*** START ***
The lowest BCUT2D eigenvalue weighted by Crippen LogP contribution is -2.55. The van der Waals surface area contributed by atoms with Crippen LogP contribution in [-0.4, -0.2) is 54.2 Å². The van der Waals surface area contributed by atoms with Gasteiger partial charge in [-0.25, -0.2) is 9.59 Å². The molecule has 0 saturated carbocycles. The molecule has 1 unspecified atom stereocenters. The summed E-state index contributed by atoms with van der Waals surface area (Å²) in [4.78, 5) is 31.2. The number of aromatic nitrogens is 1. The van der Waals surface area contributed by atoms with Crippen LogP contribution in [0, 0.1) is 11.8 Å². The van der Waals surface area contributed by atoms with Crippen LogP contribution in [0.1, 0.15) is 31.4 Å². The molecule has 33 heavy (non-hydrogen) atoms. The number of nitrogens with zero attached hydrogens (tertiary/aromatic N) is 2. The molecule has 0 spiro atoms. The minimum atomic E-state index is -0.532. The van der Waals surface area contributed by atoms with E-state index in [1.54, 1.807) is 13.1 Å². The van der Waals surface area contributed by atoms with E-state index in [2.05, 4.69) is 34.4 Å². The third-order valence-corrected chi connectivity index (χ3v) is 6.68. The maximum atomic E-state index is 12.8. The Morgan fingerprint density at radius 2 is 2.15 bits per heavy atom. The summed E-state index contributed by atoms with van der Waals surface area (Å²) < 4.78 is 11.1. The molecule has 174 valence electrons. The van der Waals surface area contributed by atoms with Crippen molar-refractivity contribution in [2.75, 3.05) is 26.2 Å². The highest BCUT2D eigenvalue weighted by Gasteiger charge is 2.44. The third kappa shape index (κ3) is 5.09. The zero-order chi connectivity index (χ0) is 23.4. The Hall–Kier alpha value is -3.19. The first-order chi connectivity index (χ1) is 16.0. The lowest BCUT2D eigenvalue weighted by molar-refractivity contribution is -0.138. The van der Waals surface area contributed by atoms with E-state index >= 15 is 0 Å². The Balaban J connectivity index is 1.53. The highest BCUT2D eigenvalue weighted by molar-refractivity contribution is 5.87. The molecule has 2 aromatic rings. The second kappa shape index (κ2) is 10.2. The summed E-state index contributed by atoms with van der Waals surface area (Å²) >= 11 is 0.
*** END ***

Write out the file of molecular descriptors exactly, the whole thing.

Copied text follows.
The lowest BCUT2D eigenvalue weighted by Crippen LogP contribution is -2.55. The van der Waals surface area contributed by atoms with Crippen LogP contribution in [-0.4, -0.2) is 54.2 Å². The van der Waals surface area contributed by atoms with Gasteiger partial charge in [-0.25, -0.2) is 9.59 Å². The molecule has 0 saturated carbocycles. The molecule has 1 unspecified atom stereocenters. The summed E-state index contributed by atoms with van der Waals surface area (Å²) in [4.78, 5) is 31.2. The number of aromatic nitrogens is 1. The van der Waals surface area contributed by atoms with Crippen LogP contribution in [0, 0.1) is 11.8 Å². The van der Waals surface area contributed by atoms with Crippen LogP contribution in [0.1, 0.15) is 31.4 Å². The molecule has 33 heavy (non-hydrogen) atoms. The number of nitrogens with zero attached hydrogens (tertiary/aromatic N) is 2. The molecule has 0 spiro atoms. The minimum atomic E-state index is -0.532. The van der Waals surface area contributed by atoms with E-state index in [1.54, 1.807) is 13.1 Å². The van der Waals surface area contributed by atoms with E-state index in [2.05, 4.69) is 34.4 Å². The third-order valence-corrected chi connectivity index (χ3v) is 6.68. The maximum atomic E-state index is 12.8. The Morgan fingerprint density at radius 2 is 2.15 bits per heavy atom. The summed E-state index contributed by atoms with van der Waals surface area (Å²) < 4.78 is 11.1. The molecule has 174 valence electrons. The van der Waals surface area contributed by atoms with Crippen molar-refractivity contribution in [2.75, 3.05) is 26.2 Å². The highest BCUT2D eigenvalue weighted by Gasteiger charge is 2.44. The third kappa shape index (κ3) is 5.09. The zero-order chi connectivity index (χ0) is 23.4. The Hall–Kier alpha value is -3.19. The first-order chi connectivity index (χ1) is 16.0. The lowest BCUT2D eigenvalue weighted by molar-refractivity contribution is -0.138. The van der Waals surface area contributed by atoms with E-state index >= 15 is 0 Å². The Balaban J connectivity index is 1.53. The highest BCUT2D eigenvalue weighted by molar-refractivity contribution is 5.87. The molecule has 2 aromatic rings. The second kappa shape index (κ2) is 10.2. The summed E-state index contributed by atoms with van der Waals surface area (Å²) >= 11 is 0.